Saturday, June 25, 2005

An American-Statesman Report

Taco Land owner shot to death

San Antonio venue was haven for up-and-coming bands from Austin and elsewhere.

By Michael Corcoran
AMERICAN-STATESMAN STAFF
Saturday, June 25, 2005

Ram Ayala, always wearing sunglasses in his dark nightclub, was a legend among not only Austin and San Antonio musicians, but also indie rock touring acts such as Yo La Tengo and L7, who made sure to stop in at his gloriously seedy biker bar whenever they passed through San Antonio.

Philadelphia's Dead Milkmen even recorded a song about their unscheduled 1986 appearance at the 150-capacity cinder block venue: "I wish my band would always play; Tacoland, I want to stay."

Ramiro Albert Ayala, 72, was fatally shot in the torso at Taco Land at 103 W. Grayson St. at 1:21 a.m. Friday, according to the San Antonio Police Department. Police said two people fled with money taken from the cash register after shooting two others at the bar — a 41-year-old woman shot in the abdomen and a 53-year-old man shot in the side.

Both were taken to University Hospital and are in critical condition, according to police, and no suspects had been arrested as of Friday evening.

"Simple words cannot properly express the sadness and disgust I'm feeling," former Hickoids singer Jeff Smith wrote in an e-mail early Friday morning that launched an Internet wildfire of similar reactions. Smith, who lives in San Antonio, described the injured victims as the club's bouncer and bartender.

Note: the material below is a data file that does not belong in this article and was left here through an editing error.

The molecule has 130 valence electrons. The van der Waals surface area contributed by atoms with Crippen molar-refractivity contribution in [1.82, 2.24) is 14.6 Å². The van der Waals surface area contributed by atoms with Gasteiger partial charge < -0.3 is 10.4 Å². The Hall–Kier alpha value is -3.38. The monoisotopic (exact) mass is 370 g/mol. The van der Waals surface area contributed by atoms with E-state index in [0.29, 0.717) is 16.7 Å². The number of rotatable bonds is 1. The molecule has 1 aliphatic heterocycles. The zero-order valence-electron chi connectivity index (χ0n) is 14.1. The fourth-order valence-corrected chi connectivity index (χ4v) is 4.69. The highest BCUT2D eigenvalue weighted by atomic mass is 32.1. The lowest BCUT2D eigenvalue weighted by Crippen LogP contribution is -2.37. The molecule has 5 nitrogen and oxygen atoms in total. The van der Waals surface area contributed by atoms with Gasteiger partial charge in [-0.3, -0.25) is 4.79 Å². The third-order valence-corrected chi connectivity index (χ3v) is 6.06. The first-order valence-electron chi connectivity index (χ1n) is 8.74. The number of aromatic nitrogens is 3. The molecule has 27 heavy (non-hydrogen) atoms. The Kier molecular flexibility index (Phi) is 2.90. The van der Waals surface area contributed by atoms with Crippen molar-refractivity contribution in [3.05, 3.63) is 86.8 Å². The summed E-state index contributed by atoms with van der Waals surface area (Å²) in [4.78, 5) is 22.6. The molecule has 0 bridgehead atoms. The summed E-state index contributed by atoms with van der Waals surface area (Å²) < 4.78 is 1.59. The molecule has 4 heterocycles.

"I never even saw a fight at Taco Land," said Eric Makowski, whose early '90s band the Showoffs regularly played at the club, which opened as a taco stand in 1965 but hasn't served food in decades. "The place looked pretty scary, but everyone was so nice."

The crowd was a reflection of the club's owner, who greeted everyone with a gruff expletive, yet was known for his generosity toward up-and-coming bands.

"One time we were sitting around talking about how broke and hungry we were, and a couple bags of tacos and burritos magically appeared at our table," recalled Makowski, currently a member of Bloody Tears.

Ayala liked to send bands home with a case of beer at the end of the night, especially if nobody showed up to see them. But he was more notorious for an unmarked bottle of hooch he carried around. The bottle was filled with liquor left over by customers who had brought their own to the beer and wine joint. Bikers would often prove their mettle by taking swigs from the bottle that mixed several types of liquor.

"If Ram liked the band, he'd make them each drink a shot of that stuff," Makowski said. "It tasted awful, but it felt like a honor."

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